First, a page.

Hayden: Slow down, say what you see. Realizing in racing, these cars are going 190 mph, you are not going to out-talk them. So slow down what you are saying and get a good, composed thought out. You have to be able to say something, but say it legibly and make people understand what you are saying. As long as you keep your pace slow, you're going to be fine.
Q: Where was the first race you attended as a fan?
Hayden: So many of them ... as I said, my dad was a photographer so we were going to Winchester Speedway for sprint car races, Midget and Silver Crown races. Anderson Speedway, Eldora Speedway was right across the border from Muncie, Ind., where I’m from. Also, Indianapolis Raceway Park, Indianapolis Motor Speedway and the Indy 500, which I still go to every year. But my very first race probably was a figure-eight in Anderson.
Q: Your acting resume includes appearances on WB-TV's "One Tree Hill." How did you become interested in that and what are some of your other performances?
Hayden: Oh boy (laughing) ... I was confused about what I wanted to do with my life when I was at East Carolina University and I still am. I had an uncle that worked at Universal Studios in Orlando and he said, "I can’t get you any kind of roles or big parts, but I can get you an audition." So I went down there not knowing what I wanted to do with my life, auditioned for a couple things and got them. I was fortunate enough to work for Universal Studios as a character actor doing some different things. When I wasn’t doing commercial shoots or things of that nature, I would work in the park itself. I was on the opening cast on the "Jaws" ride. From there, I moved back to North Carolina to do racing and live in the eastern part of the state. Wilmington, N.C., is "Hollywood East." There are a lot of television shows and motion pictures shot in Wilmington. I decided that just for fun, let's go down and see if I can weasel myself into something else. I talked with a talent agency, they signed me up immediately and within a week or two, I was doing bit parts on TV shows. It’s fun to do because it’s an experience.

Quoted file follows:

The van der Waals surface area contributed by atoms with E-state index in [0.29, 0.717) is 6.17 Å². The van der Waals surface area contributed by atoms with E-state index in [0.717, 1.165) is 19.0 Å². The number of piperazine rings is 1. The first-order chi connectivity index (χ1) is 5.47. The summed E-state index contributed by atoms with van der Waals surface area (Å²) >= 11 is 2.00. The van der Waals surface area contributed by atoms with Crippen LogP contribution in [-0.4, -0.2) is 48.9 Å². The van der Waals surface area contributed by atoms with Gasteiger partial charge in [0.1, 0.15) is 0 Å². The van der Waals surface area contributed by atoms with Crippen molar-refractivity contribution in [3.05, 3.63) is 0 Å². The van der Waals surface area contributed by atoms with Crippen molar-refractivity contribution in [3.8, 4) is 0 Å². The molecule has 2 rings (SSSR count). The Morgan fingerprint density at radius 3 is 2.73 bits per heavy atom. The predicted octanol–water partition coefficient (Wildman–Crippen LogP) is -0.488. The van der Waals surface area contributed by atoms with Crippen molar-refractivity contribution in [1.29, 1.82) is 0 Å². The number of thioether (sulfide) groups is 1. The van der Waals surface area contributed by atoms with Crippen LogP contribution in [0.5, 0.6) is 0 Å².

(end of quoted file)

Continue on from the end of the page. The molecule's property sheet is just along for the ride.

Q: You are always posting photos of you golfing when you are not at the racetrack. What is your handicap and where are your favorite places to golf?
Hayden: I'm an 11 handicap and my favorite places to play are anywhere in the Orlando area. My uncles and cousins live there, and I spend a lot of time there. There are so many good golf courses in Orlando ... Rock Springs Ridge in Apopka, Zellwood Station Country Club ... there are just so many good places. Obviously, any of the Disney ones are championship courses so we get to play out there quite a bit, too.
Q: What's your favorite restaurant to visit on the NASCAR circuit?
Hayden: Hidden Treasure in Ponce Inlet, Fla., when we're in Daytona Beach. Ponce Inlet is where the lighthouse is and it’s called "Hidden Treasure" for a reason. Not many people know about it - I guess, until now. It’s an indoor-outdoor seating establishment right on the water. Literally, boats, manatees and dolphins are swimming around as you are dining.